Opalescent River Bridges Washed Out: The Opalescent River Bridge on the East River Trail is out. The cable bridge over the Opalescent River on the Hanging Spear Falls trail has also been washed out. The crossing will be impassable during high water.
High Peaks/Big Slide Ladder: The ladder up the final pitch of Big Slide has been removed.
Calamity Dam Lean-to: Calamity Lean-to #1, the lean-to closest to the old Calamity Dam in the Flowed Lands, has been dismantled and removed.
Mt. Adams Fire Tower: The cab of the Mt. Adams Fire Tower was heavily damaged by windstorms. The fire tower is closed to public access until DEC can make repairs to the structure.
Upper Works – Preston Ponds Washouts: Two foot bridges on the trail between Upper Works and Preston Pond were washed out by an ice jam. One bridge was located 1/3 mile northwest of the new lean-to on Henderson Lake. The second bridge was located several tenths of a mile further northwest. The streams can be crossed by rock hopping. Crossings may be difficult during periods of high water.
Duck Hole: The bridge across the dam has been removed due to its deteriorating condition. A low water crossing (ford) has been marked below the dam near the lean-to site. This crossing will not be possible during periods of high water.
——————– Forecast provided by the National Weather Service; warnings and announcements drawn from NYS Department of Environmental Conservation.
The new DEC Trails Supporter Patch is now available for $5 at all outlets where sporting licenses are sold, on-line and via telephone at 1-866-933-2257. Patch proceeds will help maintain and enhance non-motorized trails throughout New York State.
Saying the agency was “acting to protect natural resources and to curtail illegal and unsafe activities,” the New York State Department of Environmental Conservation (DEC) has announced it has relocated six campsites closer to main roads and will not reopen the gates at the Hudson River Special Management Area (HRSMA) of the Lake George Wild Forest. The gates, only recently installed to limit the area’s roads during spring mud season, will remain closed until further notice. “Unfortunately, due to funding reductions resulting from the state’s historic budget shortfall, DEC is, as previously announced, unable to maintain many of the roads in HRSMA and must keep the gates closed until the budget situation changes,” a DEC statement said. Also known as the “Hudson River Rec Area” or the “Buttermilk Area,” the HRSMA is a 5,500-acre section of forest preserve located on the eastern shore of the Hudson River, straddling the boundary of the towns of Lake Luzerne and Warrensburg in Warren County. Designated “Wild Forest” under the Adirondack Park State Land Master Plan, HRSMA is a popular location for camping, swimming, picnicking, boating, tubing, horseback riding, hiking, hunting and fishing. The Hudson River Rec Area has been a popular spot for late-night parties, littering, and other abuses.
Six campsites (# 6-11) have been relocated due to vandalism and overuse. Campsites #6, 7, 8, and 10 and 11 are relocated in the vicinity of the old sites and just a short walk from the parking areas. Parking for each of these sites is provided off Buttermilk Road. Site 9 has been relocated to the Bear Slide Access Road providing an additional accessible campsite in the HRSMA for visitors with mobility disabilities. Site 11 is located off Gay Pond Road, which is currently closed to motor vehicle traffic.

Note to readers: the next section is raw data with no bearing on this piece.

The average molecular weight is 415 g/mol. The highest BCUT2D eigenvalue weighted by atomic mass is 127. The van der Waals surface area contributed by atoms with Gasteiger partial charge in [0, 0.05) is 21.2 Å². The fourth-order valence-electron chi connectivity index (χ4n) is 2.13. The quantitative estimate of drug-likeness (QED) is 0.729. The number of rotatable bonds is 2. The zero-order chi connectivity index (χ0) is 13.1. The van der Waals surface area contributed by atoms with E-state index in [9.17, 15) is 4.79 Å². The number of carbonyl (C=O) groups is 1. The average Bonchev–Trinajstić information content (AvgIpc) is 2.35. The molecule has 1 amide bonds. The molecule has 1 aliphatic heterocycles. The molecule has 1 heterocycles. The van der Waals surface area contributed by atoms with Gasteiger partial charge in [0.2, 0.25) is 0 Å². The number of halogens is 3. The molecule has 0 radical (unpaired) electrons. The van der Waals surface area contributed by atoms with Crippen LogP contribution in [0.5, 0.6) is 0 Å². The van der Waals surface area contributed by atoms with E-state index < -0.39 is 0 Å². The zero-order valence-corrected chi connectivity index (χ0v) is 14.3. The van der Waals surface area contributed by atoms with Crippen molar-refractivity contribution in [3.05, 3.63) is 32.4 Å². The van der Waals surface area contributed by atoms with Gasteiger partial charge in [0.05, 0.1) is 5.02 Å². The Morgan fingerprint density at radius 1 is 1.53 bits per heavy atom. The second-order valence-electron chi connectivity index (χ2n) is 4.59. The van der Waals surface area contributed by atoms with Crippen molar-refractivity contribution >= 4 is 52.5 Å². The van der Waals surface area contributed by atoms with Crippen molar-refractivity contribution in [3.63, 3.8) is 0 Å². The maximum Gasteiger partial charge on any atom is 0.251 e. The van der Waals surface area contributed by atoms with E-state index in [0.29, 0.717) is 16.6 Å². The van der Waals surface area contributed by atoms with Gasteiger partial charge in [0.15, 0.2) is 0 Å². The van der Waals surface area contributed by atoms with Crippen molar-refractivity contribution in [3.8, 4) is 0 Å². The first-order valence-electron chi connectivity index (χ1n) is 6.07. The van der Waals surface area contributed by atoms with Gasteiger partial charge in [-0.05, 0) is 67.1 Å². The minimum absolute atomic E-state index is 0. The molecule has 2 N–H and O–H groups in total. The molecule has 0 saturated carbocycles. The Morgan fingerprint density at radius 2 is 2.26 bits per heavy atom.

Signs have been posted identifying parking locations for the sites and markers have been hung to direct campers to the new campsite locations. Camping is permitted at designated sites only – which are marked with “Camp Here” disks.
Gay Pond Road (3.8 mi.) and Buttermilk Road Extension (2.1 mi.) are temporarily closed to all public motor vehicle access. Pikes Beach Access Road (0.3 mi.) and Scofield Flats Access Road (0.1 mi.) may still be accessed by motor vehicle by people with disabilities holding CP3 permits. As in the past, the Bear Slides Access Road and Darlings Ford are closed to motor vehicle use by the general public but will remain open for non-motorized access by the general public and motorized access by people with disabilities holding a CP-3 permit.
Currently eight campsites designed and managed for accessibility remain available to people with mobility disabilities. All of the designated sites are available to visitors who park in the designated parking areas and arrive by foot or arrive by canoe.
DEC Forest Rangers will continue to educate users, enforce violations of the law, ensure the proper and safe use of the area, and remind visitors that:
* Camping and fires are permitted at designated sites only;
* Cutting of standing trees, dead or alive, is prohibited;
* Motor vehicles are only permitted on open roads and at designated parking areas;
* “Pack it in, pack it out” – take all garbage and possessions with you when you leave; and
* A permit is required from the DEC Forest Ranger if you are camping more than 3 nights or have 10 or more people in your group.
Additional information, and a map of the Hudson River Special Management Area, may be found on the DEC website.
The Adirondack Mountain Club (ADK) will soon be conducting the highest-level training under the auspices of the Leave No Trace program. Leave No Trace is an international program designed to teach hikers, campers, paddlers, climbers and other outdoor enthusiasts how to minimize their impacts on wild places. Leave No Trace is based on voluntary ethical guidelines, expressed as seven principles. The Leave No Trace Center for Outdoor Ethics in Boulder, Colorado, is a nonprofit education organization dedicated to the responsible enjoyment and active stewardship of the outdoors by all people, worldwide.